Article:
1995 found me moving to North Carolina. My husband had retired and we were ready to settle into a small North Carolina town. Moving to Lincolnton, NC meant setting up a home studio which meant locating a clay supplier. In Charlotte I found Ginny who owns Carolina Clay Connection and then I also found Brian at Highwater in Asheville. A year later I’d found a local sculptor who wanted me to rent part of his studio to teach pottery classes. I had so many students that after a few months I leased a large building and was preparing to open a co-op and pottery when my marriage fell apart. The next year was a whirlwind/nightmare. The co-op and pottery classes soared and my marriage ended.
As 1999 was coming to a close and the world was supposed to end, I decided to move back to Upstate New York to be close to my daughter and her family. It took a little over six months to sell my pottery co-op and most of my pottery equipment. I kept my original Shimpo wheel, lots of tools and tons of glaze minerals. I loaded up on Gerstley Borate because at that time it was supposed to not be available any longer. The world did not end that year and Gerstley Borate is still available!
Not knowing what direction work-wise I’d be going in to support myself I arranged to go on a 10 day retreat at Vipassana in July 2000. A week before I went to Vipassana one of my friends and former students, Annmarie, called me from the Adirondacks and wanted to meet me at NEC so she could get clay supplies and we could go to lunch together.
Annmarie and I met at NEC, looked around, bought supplies and I saw Dennis and told him I’d moved back to NY, divorced and was undecided what my next step would be concerning clay and/or work. Annmarie and I went to lunch, laughed and cried together and talked clay. When Annmarie dropped me back off at NEC where I’d left my little red Honda, Dennis was getting into his car. Dennis drove over to me and said he was glad to see me back in New York and that I should consider him not only my clay supplier but also my friend.
Ten days at Vipassana changed my life. I’d heard about Vipassana and wanted to go for five years but had never been able to find ten days to devote entirely to the retreat. Coming to terms with myself and taking responsibility for my actions and life was what I came away from Vipassana with.
Two days after leaving Vipassana I called Dennis. I told him I was taking him up on his offer of friendship and that I had some important decisions to make ~ could we talk. He said that NEC would be closing at 1 pm (it was a Saturday) and I could come by and we could talk after hours. At 1:30 I arrived and we sat in his office for two hours talking. I explained that I needed to find a job and while I’d been a paralegal in the past and enjoyed the work I just cringed everytime I thought about dressing up in heels and sitting in a cubicle. Dennis listened and then asked if I’d be interested in teaching pottery classes for him. He suggested we go upstairs to the space he rented out to potters and sculptors.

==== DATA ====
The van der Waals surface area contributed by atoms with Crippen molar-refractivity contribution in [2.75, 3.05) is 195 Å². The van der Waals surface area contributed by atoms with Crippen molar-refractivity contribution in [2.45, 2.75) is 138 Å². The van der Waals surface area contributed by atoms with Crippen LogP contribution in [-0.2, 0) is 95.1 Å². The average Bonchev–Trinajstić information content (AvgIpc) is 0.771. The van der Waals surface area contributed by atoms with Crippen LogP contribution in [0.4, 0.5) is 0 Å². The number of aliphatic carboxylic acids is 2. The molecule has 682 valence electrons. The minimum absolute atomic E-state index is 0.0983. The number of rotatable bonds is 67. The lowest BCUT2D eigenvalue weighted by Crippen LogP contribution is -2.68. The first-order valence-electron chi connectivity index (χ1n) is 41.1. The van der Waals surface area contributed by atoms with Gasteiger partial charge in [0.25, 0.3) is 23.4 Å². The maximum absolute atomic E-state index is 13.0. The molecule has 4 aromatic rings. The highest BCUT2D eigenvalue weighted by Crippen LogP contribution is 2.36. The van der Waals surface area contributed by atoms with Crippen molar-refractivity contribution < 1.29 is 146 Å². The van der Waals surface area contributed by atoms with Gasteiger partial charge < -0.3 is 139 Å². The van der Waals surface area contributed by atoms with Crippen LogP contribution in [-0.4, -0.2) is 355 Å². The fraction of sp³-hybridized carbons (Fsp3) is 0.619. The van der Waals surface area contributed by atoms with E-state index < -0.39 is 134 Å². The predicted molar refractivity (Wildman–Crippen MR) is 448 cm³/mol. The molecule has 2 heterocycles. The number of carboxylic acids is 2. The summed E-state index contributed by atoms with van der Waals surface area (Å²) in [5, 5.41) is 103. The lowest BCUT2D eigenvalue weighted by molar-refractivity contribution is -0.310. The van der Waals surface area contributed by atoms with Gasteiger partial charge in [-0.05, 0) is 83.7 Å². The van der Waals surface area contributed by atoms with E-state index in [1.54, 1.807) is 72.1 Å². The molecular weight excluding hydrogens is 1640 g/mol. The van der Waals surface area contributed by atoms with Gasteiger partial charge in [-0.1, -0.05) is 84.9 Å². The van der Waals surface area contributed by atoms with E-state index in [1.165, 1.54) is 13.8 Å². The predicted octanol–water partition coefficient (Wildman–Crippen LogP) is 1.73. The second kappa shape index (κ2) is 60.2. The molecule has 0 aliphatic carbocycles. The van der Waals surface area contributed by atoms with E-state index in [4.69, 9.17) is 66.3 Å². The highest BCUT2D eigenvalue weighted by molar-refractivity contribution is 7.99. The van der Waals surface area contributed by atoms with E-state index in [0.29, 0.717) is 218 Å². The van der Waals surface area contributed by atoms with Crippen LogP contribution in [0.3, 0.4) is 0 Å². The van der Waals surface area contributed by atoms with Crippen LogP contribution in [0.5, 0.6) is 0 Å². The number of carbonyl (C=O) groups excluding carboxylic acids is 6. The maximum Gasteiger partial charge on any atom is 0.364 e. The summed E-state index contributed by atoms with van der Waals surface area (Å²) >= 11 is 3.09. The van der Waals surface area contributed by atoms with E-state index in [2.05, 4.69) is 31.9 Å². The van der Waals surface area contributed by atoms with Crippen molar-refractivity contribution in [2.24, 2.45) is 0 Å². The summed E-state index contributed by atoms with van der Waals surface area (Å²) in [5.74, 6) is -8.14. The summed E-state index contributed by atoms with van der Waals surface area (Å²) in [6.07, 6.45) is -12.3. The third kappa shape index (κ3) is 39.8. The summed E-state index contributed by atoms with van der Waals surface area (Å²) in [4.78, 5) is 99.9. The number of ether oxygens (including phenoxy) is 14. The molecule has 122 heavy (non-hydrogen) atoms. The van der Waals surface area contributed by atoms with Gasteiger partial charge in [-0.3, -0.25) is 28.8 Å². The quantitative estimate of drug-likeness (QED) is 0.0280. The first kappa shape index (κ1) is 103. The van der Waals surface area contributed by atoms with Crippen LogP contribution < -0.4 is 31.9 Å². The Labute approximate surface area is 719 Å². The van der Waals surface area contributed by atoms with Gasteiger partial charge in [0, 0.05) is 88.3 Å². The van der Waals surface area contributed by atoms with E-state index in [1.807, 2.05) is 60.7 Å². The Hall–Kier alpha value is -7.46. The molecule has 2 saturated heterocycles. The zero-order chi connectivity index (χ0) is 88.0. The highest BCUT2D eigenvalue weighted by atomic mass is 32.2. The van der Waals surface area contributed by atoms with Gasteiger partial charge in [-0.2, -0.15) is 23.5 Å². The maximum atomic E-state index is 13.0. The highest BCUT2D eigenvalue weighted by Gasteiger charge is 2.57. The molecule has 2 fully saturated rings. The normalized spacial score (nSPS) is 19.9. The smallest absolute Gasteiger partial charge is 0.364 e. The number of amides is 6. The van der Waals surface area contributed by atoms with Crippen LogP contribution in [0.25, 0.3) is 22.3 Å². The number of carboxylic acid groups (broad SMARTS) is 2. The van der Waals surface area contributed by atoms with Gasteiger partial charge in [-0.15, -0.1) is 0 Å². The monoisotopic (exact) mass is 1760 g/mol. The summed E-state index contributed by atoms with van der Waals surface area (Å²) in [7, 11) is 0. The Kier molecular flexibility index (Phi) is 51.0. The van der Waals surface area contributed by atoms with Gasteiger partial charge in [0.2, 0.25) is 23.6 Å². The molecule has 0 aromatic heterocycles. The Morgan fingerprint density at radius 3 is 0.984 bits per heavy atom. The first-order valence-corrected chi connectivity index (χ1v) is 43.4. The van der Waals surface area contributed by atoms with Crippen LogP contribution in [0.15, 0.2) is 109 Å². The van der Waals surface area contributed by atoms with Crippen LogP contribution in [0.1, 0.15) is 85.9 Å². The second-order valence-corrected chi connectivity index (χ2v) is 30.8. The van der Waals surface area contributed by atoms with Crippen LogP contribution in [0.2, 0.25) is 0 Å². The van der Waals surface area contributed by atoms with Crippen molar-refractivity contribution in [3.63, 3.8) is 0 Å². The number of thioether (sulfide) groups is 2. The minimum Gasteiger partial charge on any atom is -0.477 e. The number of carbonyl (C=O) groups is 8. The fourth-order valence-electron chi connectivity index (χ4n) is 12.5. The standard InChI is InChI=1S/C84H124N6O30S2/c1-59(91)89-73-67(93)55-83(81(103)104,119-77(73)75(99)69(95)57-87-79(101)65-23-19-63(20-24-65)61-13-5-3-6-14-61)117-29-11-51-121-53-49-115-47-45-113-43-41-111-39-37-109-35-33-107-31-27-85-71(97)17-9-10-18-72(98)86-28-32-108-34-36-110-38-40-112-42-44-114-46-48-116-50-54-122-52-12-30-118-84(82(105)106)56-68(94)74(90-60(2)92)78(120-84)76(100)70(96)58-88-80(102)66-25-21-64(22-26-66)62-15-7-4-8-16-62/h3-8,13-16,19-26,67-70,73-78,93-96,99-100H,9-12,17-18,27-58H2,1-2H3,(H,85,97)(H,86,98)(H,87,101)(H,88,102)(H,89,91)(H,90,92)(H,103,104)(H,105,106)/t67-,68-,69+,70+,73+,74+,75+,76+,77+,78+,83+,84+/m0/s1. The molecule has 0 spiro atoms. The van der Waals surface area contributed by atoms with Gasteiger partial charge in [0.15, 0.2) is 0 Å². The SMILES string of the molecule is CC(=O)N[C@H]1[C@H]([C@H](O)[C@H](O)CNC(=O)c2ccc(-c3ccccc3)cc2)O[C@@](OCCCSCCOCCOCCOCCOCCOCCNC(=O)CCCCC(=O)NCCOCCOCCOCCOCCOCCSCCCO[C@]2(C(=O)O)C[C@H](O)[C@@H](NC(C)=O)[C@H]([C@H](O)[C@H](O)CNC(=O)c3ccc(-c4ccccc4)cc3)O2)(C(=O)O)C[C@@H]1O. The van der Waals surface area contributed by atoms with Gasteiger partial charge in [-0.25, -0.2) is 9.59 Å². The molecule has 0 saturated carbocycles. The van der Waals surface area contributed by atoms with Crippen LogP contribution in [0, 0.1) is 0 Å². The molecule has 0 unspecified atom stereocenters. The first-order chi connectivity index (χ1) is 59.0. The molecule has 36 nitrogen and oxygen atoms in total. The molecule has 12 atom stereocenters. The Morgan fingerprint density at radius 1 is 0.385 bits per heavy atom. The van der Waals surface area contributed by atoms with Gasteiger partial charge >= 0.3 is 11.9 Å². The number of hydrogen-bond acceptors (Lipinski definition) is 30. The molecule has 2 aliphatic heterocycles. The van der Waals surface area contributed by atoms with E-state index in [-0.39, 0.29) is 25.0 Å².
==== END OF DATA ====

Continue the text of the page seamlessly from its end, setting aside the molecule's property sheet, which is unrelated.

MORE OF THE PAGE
621 River Street has five floors and Dennis leased one and a half floors ~ a total of 23,000 square feet. Upstairs there were 22 individual spaces plus a large communal area with eight wheels. There was great light coming in through six large windows. In addition, there was a bathroom, sink area and a kiln room. Dennis told me he hadn’t wanted to compete with The Art Center for two years but that in a few months it would be two years since The Art Center had moved from 621 River Street to their downtown River Street building.
Now he felt he could set up pottery classes at 621 River Street and he needed a teacher. We talked about classes, equipment, times for classes and my salary and medical insurance. I was very happy with Dennis’ offer and then he floored me by saying “I’ll order you a gas kiln”. I said yes. We talked awhile longer, returned to his office and he asked if I’d like to have dinner.
Dennis drove us to the Chinese restaurant at Monument Square in downtown Troy. Just as we sat down in the restaurant a band set up outside and started playing. Dennis told me he’d arranged for the band. We laughed as I realized Troy was putting on a special evening downtown to welcome the RPI and Russell Sage students.
We ordered sushi, talked constantly about setting up pottery classes. Dennis offered me a large space at 621 River Street for my private pottery studio. There were lots of details to work out and I found the challenge of cleaning out, painting and getting what we would call River Street Pottery set up exciting.
After dinner we left the restaurant, walked through the crowd of college students listening to the band. Dennis gave me a short walking tour of downtown Troy, describing buildings and listing all the past stores and restaurants from his childhood. As we crossed meandered around Troy, Dennis gently took my hand.